Comparison of the GR5 to Nice vis-à-vis the GR52 to Menton
Because it is the end of “The GR5”, and because it takes a two to four days less time than the GR52 , and because the GR5 has much less vertical elevation to negotiate (i.e., it is easier), many walkers will be tempted to end their journey at Nice. “Enough of this hardship on the trail!!!” they may say.
Lac du Basto, Valley of Marvels on the GR52
I strongly recommend, rather, that you take the GR52 variant of the GR5 to Menton. The are four good reasons: First, the GR52 Balcon des Mercantour route is 1,000 meters higher than the GR5 and does not traverse empty arid hills with very little to see. (On the other hand, if you would prefer to be in more civilized parts, charming St-Etienne-de-Tinée and the Auron ski area on the GR5 may appeal to you.)
Second, nowhere on the GR5 network is there any terrain like the Vallée des Mervilles (Valley of the Marvels)— a sort of moonlike, thunderbolt-struck area, which, like the GR52 routes out of Larche is more desolate than anywhere else in France.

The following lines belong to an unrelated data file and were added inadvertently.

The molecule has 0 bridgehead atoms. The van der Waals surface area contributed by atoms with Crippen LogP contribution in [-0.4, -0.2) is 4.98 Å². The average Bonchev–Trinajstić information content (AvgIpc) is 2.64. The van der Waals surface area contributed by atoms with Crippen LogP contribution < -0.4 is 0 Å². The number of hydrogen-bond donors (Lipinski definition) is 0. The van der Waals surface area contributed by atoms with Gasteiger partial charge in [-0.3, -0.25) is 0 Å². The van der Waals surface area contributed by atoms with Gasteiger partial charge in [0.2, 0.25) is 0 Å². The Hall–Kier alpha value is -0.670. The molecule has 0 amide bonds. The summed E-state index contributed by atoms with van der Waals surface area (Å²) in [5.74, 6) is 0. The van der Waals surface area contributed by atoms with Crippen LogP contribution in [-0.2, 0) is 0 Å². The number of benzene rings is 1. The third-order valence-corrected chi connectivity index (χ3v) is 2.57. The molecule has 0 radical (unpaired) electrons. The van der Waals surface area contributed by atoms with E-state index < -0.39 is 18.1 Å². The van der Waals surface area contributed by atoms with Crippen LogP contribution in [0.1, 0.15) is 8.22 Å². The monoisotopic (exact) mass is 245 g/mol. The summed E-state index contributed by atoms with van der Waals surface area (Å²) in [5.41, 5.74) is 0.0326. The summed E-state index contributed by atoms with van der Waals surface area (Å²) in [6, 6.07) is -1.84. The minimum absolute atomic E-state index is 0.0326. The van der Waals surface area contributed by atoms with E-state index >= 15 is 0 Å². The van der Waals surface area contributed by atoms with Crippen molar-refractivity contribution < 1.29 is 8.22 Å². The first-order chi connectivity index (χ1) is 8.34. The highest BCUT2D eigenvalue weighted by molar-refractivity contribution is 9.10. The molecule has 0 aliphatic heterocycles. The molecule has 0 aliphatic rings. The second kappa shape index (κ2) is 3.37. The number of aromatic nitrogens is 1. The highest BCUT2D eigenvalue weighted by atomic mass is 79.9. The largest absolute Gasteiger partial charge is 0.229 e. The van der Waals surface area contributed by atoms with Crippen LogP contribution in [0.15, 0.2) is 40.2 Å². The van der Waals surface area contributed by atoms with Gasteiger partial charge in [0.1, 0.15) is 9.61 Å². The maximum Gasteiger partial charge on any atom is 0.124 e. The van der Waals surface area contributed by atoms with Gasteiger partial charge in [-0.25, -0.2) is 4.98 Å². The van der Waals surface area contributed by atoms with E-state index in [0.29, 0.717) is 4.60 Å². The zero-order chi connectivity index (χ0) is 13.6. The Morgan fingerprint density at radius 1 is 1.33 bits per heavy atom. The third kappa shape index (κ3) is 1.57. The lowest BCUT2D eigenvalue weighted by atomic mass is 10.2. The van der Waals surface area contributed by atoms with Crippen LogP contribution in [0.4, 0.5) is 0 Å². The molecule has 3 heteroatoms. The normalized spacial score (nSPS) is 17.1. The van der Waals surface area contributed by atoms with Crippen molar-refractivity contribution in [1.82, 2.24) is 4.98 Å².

Third is that the last day’s descent from the Alpes to the Mediterranean Menton is literally “unforgetable”. At a distance of 3 kilometers (1.8 miles) from the Mediterranean your elevation still is 1,090 meters (about 3,600 feet). The drop of the mountains from there is steep and the view is gorgeous, up the Mediterranean coast to Monte Carlo and beyond. As you descend, views are constant. At lower elevations you pass through attractive countryside, then lovely villas with subtropical vegetation, and finally you come down the last few steps—to the Mediterranean. The descent to Nice on the GR5, however, which I have also made, is very gradual. Views are limited. You will be practically at sea level long before you reach the Mediterranean. So you will finish with a long and somewhat boring walk through mundane sections of the city of Nice. To summarize, the last days of your GR5 trip are not memorable.
Forth, the beach you descend to in Menton is of sand, while in Nice the beaches are of large pebbles (galets). A sand beach and a dip in the Mediterranean is a wonderful way to end a journey!
Both Nice and Menton are on the main French Riviera train line (that is very crowded in summer). A very inexpensive bus line along the coast also exists (also extremely crowded), but during the summer road traffic barely moves forward along the Riviera coast.
Menton has several impressive sites, and Nice has many impressive sites and museums. There are also many famous sites to see between Menton and Nice if time permits. Many top-level gastronomic restaurants are located in Menton and Nice — and between them. You must get to Nice to connect to long-distance trains or to flights. The Nice Airport is served by tram from the main train station.